I also share the concerns about chemical leach, @elbanditoroso.

I was looking for a simple baking sheet that I could trim to fit a Pizza Pizzaz so I could use it to make hors d’oeuvres. Specifically Rosemary and Olive Oil Triscuit crackers with toasted cheese.

2davidc8's avatar

Have not tried them myself, @ibstubro, but Bed Bath and Beyond still carries them.

hug_of_war's avatar

I have a silicon baking mat I love – so much easier cleanup than using the pan alone or using foil or parchment paper. The only thing I don’t like is it was mostly translucent but after use it’s now a dingy brown so I’d go for one of the colored mats next time.

ibstubro's avatar

BB&B are probably out of my cost range, @2davidc8, but I shop right next to one, so I’ll check it out.

Probably a lost cause, @hug_of_war. I’ve had the same disappointment with colored silicone spatulas.

I recommend the pyramid baking sheet for lightweight foods. Allows the air to circulate so food browns more evenly and allows the grease to run away from the food instead of puddling under it. Much better than crumpled tinfoil.

Stinley's avatar

I have some silicone cupcake cases. They are too floppy though so I end up putting them in a metal cupcake tray anyway. I suppose they save using a throw away paper case and have a little bit of ‘eco’ for that but pretty minimal. My daughter has a butterfly cake mould that makes a very pretty birthday cake. Again it is floppy and difficult to handle. We also have some moulds for making chocolates (my daughter is quite keen on baking…). These are small enough not to be floppy and have interesting shapes. All the ones we have bought have been cheaper than the metal version. All are also easier to pop out the finished product due to the floppy nature of the material.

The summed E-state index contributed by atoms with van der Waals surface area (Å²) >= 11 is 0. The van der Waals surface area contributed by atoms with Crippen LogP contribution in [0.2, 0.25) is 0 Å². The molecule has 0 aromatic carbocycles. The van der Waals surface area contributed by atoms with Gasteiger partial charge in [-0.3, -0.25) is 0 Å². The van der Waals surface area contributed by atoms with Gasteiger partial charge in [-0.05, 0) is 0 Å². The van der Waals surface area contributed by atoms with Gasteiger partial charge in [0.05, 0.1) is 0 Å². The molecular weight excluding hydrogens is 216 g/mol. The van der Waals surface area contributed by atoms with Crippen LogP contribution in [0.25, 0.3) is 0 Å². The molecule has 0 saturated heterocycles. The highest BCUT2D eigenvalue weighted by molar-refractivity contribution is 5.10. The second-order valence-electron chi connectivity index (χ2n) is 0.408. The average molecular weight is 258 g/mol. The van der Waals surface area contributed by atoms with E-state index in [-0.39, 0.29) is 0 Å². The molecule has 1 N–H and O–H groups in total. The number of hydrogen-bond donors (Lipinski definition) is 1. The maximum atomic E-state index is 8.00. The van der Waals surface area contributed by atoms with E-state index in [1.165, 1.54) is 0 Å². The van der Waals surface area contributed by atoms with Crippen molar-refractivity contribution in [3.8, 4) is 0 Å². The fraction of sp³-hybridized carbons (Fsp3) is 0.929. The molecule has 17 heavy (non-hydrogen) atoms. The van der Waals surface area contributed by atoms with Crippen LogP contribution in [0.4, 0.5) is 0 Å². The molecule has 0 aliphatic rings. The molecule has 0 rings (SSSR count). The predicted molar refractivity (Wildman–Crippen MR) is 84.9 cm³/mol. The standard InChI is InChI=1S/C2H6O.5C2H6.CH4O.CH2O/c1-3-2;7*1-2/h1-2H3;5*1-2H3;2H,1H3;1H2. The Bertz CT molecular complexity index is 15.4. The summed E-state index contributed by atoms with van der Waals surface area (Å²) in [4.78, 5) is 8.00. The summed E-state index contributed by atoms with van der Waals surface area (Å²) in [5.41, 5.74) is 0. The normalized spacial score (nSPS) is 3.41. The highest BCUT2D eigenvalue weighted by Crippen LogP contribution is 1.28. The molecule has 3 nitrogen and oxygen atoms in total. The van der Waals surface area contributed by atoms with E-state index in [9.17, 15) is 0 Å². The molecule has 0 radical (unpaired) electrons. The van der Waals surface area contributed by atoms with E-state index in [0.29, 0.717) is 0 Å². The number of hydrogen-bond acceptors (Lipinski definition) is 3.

ibstubro's avatar

Yeah, @Stinley, I’ve wondered about why advantage of silicone pans that have to be supported by metal of glass while baking. There was a set at the thrift store recently that had heavy metal built into the upper edges. I bought the baking sheet, and it’s been good support for the pyramid baking sheet. Still seems kind of ‘gimmicky’ to me.

Cupcake's avatar

I have a silicone bundt “pan” that I have to fill on top of a metal baking sheet or it will all pour out as I try to transfer it to the oven. I didn’t find that the cake was particularly easy to remove, which is why I don’t use silicone cupcake cups (although I would use them in my kid’s lunch box if they were the right height to not spill.

I haven’t used the bundt pan in awhile and am thinking of donating it.

I do use silicone baking mats (like silpat) when baking cookies. I’m not sure if I prefer them over parchment paper, but prefer that they don’t run out in the middle of a giant Christmas cookie baking session like parchment paper might. Either way, baking cookies directly on the pan is a no-no in my house.

JLeslie's avatar

Just to comment on parchment vs Silpat, I like the Silpat much better. Sometimes my cookies still stick a little to parchment.